Dr. John, Big Chief Bo Dollis, Ingrid Lucia, Trombone Shorty, Kermit Ruffins and others, Geargirl embarked on some serious gumbo research. (I fiddled around with said soundtrack on iTunes -- because I'm helpful that way.)
If you're expecting seafood in this gumbo, move on. Seafood gumbo is not in season in NOLA, so this is the winter version, with andouille sausage and chicken. There is a third variety of gumbo -- a green gumbo which I do intend to try to make when summer's bounty is available -- and I'll be using the recipe of the incomparable Leah Chase. At any rate, this is a gumbo based on that at Liuzza's by the Track. And if you happen to be in NOLA, do go to Liuzza's and eat some gumbo for me. (If it's a Monday, do get the red beans and rice.)
You will need:
4 chicken thighs
4 T creole seasoning
1 pound andouille sausage, sliced in 1/2 inch discs
3/4 cup flour
3/4 cup vegetable oil
1 green pepper, diced
1 yellow onion, diced
3 celery ribs, diced
2 qts. chicken stock
1 t. onion powder
1 t. celery salt
1 t. garlic powder
1 t. white pepper
1 t. black pepper
1/2 - 1 t. cayenne pepper (this is the real heat -- so you can adjust this up or down to taste, but gumbo shouldn't flame your face off. Just saying.)
1 t. thyme
5 large bay leaves
4 scallion tops, chopped
1/2/ c. italian parsley, chopped
2 cups of rice (get good rice -- none of that Minute rice shit)
This part is important. First, load your stereo, computer, docking station or some such music playing instrument with a full dose of the above mentioned artists (plus any Louis Armstrong or Rebirth Brass Band you happen to have on hand) and then get to work.
This is equally important -- once you start your roux, you cannot step away from the stove, so it is vital that all of your mise-en-place is done. [For those of you who aren't cooking dorks, your mise-en-place is just your choppy, choppy.] All of that is to say, the order of these instructions is important.
First, sprinkle the chicken with the creole seasoning and bake in a 400 degree oven for 30 minutes. [Note, you will be making a different spice mix momentarily, but for this step, I purchased a creole seasoning at Penzy's Spices.]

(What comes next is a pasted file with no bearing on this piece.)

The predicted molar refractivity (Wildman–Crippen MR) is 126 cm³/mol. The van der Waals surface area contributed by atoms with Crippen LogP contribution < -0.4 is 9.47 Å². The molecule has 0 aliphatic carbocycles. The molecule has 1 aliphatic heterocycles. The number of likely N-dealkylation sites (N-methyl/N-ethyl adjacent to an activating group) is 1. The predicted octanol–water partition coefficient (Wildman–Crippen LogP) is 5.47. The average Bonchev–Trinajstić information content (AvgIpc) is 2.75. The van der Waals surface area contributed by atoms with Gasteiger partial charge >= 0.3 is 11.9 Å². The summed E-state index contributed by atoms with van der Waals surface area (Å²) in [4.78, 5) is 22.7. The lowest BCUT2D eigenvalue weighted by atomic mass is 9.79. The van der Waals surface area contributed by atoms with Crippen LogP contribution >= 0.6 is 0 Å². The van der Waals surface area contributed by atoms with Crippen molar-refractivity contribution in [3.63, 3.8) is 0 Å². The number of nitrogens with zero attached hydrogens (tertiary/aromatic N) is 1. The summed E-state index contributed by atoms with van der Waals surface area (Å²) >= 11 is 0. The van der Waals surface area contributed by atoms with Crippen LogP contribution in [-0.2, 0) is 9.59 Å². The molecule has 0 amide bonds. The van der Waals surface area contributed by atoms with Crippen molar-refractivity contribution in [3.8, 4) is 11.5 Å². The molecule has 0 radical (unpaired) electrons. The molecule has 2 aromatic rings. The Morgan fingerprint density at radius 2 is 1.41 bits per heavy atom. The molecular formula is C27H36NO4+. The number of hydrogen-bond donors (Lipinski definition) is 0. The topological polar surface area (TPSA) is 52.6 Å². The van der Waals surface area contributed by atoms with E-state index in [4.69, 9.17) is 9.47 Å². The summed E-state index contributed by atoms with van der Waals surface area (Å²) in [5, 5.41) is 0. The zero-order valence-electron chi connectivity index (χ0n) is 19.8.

Then slice up the andouille, sautee it in a non-stick pan until it's good and brown. Set aside.
Turn your attention to the veg -- get all your onion, peppers, celery, neatly diced. Then prepare your spice mix: blend the onion powder, celery salt, garlic powder, white pepper, black pepper, cayenne pepper and thyme in a bowl and set that aside.
Put a stock pot on the stove. This sounds stupid, but it's important. Put it there and leave it there -- no heat.
Now comes the roux, which is the key element to gumbo. In a large sautee pan, heat up the oil until it starts to boil. Add the flour, keep the heat at medium high, and WISK IT GENTLY AND CONSTANTLY WITHOUT STOPPING.
With most French rouxs (is that the plural of roux -- rouxs? who the hell knows) you simply want to cook the pasty 'flour' taste out of the flour, but with this, you want to really, really brown it. Your roux will turn taupe, then light brown, then milk chocolate colored. Don't stop yet, but do spray the stock pot with non-stick cooking spray and turn the heat on the soup pot to about medium. KEEP WHISKING the roux. It will turn the color of dark chocolate. (From start to finish, this should take about 10-12 minutes.)
If you've gotten this far, congratulations. You have achieved perfect roux-ness.
Pour the dark chocolate colored roux from your sautee pan into the heated stock pot, keeping the heat on medium. Now, add your vegetables and stir for another four minutes. Then add the chicken stock, three of your bay leaves, the browned sausage and the seasoning mixture you whipped up. When the chicken has cooked and cooled enough to handle, take the meat off the bones and add it to the pot, as well.
From here, the soup needs to cook for about an hour. Test it at about 45 minutes -- you want the veg to be soft, but not to disintegrate. So somewhere between 50 minutes and 70 minutes should do it. Just before serving, salt to taste and add the scallions and the parsley.
You should ladle hot gumbo over white rice. New Orleanians feel strongly about the prep of the rice, so I went with their instructions as follows:
Boil 8 to 10 cups of water. Then add a healthy pinch of salt and 2 bay leaves. Add 2 cups of rice. Stir it ONCE. Partially cover it and cook it at a rolling boil for 11 minutes -- not 10 minutes, not 12 minutes, but 11 minutes precisely. (As in, this one goes to eleven.)
Drain the rice in a colander and remove the bay leaves. Put the rice into a covered dish and bake at 400 degrees for 15 minutes.
Put a healthy spoonful of the rice into your bowl and ladle the soup over the rice. Enjoy. Now if you'll excuse me, I have a date with Mac Rebennack.